By on July 11, 2019

Cadillac is hard at work preparing for the next generation of their big bruiser Escalade. Lincoln’s counterpart, the Navigator, makes a healthy 450 horsepower from its Raptor engine. How does Cadillac plan to compete? A new report suggest it’s going to get some help from the Camaro.

According to a posting from Muscle Cars and Trucks, the Escalade is going offer the supercharged V8 that powers the Camaro ZL1 and the Corvette Z06. While details are light on when this engine will go in, or what type of performance to expect, it is apparently going to be a “powerhouse.” 

The 650-horsepower and 650 lb-ft that comes from the LT4 would be a great performance boost in a vehicle like the Escalade, but it would be a bit surprising to see General Motors not use the new Blackwing twin-turbo V8 that Cadillac is working on. A flagship engine really should be in a flagship product and, with SUV sales the way they are, the next-generation Escalade will be the flagship.

There is another possibility, though less likely. Cadillac could be reserving the Blackwing name for a series of engines, and those engines might be different depending on the application. It seems ridiculous, though, for Cadillac to not offer that engine eventually in the Escalade, especially since it’s going to appear in other products.

Cadillac does need to do something to stand out, however. While the Escalade is certainly a premium offering, it’s starting to show its age compared to something modern like the German competition and the new Navigator. Lincoln has stepped up its game recently, and the upcoming Aviator will use an advanced hybrid powertrain that makes 600 lb-ft of torque.  That hybrid architecture is expected to roll out in varying degrees across both Ford and Lincoln.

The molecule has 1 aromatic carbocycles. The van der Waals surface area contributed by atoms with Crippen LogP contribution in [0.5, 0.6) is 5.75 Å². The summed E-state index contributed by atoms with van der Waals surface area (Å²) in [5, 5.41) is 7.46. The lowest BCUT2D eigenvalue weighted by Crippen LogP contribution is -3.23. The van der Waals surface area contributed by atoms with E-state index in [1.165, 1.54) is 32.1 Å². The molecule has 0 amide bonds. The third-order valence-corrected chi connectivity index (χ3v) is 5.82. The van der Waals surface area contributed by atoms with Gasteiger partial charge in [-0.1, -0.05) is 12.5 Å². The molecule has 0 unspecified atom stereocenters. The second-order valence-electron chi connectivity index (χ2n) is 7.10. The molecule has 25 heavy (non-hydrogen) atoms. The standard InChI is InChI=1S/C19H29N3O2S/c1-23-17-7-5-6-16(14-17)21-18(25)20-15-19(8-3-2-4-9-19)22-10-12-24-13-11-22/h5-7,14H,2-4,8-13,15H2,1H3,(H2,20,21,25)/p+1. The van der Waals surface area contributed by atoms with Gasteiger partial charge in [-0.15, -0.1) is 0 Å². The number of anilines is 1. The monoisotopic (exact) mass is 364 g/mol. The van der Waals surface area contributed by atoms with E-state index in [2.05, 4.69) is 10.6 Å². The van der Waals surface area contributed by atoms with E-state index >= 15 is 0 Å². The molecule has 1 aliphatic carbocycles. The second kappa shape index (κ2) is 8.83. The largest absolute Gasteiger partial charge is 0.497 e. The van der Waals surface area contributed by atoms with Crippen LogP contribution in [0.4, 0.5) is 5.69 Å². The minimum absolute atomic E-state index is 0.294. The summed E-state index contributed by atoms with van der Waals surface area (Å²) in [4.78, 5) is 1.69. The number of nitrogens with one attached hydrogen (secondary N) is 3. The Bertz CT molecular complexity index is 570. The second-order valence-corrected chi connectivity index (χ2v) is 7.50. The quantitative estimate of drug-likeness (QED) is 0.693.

Hopefully we’ll know soon enough if this supercharged V8 report is true.

 

[Image: Cadillac]

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52 Comments on “Next Generation Cadillac Escalade to Receive Supercharged Camaro V8: Report...”


  • avatar

    It still has a rubbish chassis and interior. There is only so much an engine can do. GM should outsource the Escalade design and engineering to FCA. They have already proven they can build superior trucks and SUVs.

    • 0 avatar
      FreedMike

      I guess akear is one of the guys who’s testing the Escalade mules. I mean, how else would he know the thing has a “rubbish chassis and interior” before it’s even introduced to the public?

    • 0 avatar
      bd2

      The next gen gets a new chassis w/ IRS.

      2 things that Cadillac needs to get better w/ the new model: (1) better packaging (not the most efficient use w/ all that size) and (2) new interior design language w/ the befitting level of materials (the “new” design in the CT5, XT6, etc. is still not up to par).

      • 0 avatar
        Hummer

        Better packaging would be nice in an 80s Suburban kinda way, but without the solid rear axle the next Escalade will fizzle out with decent sales in the beginning and few within 3-4 years. The only thing GM has over every other full-size is the Solid rear axle, without it the Escalade is a useless vehicle, and the current owners know that.

        This is a farewell to the GM SUVs, they have been making them more car like over the last 2-3 generations but this is the final nail in the coffin.

        • 0 avatar
          bd2

          The vast majority of Cadillac sales (of which the Escalade makes a significant proportion) are located in the major urban metro areas.

          43% of the 925 or so Cadillac dealerships only sell about 50 Cadillacs a year (being smaller dealerships in more rural areas, usually adjoined to a Chevy/GMC dealership) – accounting for only around 9% of the total sales volume.

          You really think not having a solid-rear axle makes any sort of difference to the vast majority of Escalade buyers? (Actually, one of the biggest complaints about the Escalade has been about its ride quality.)

          • 0 avatar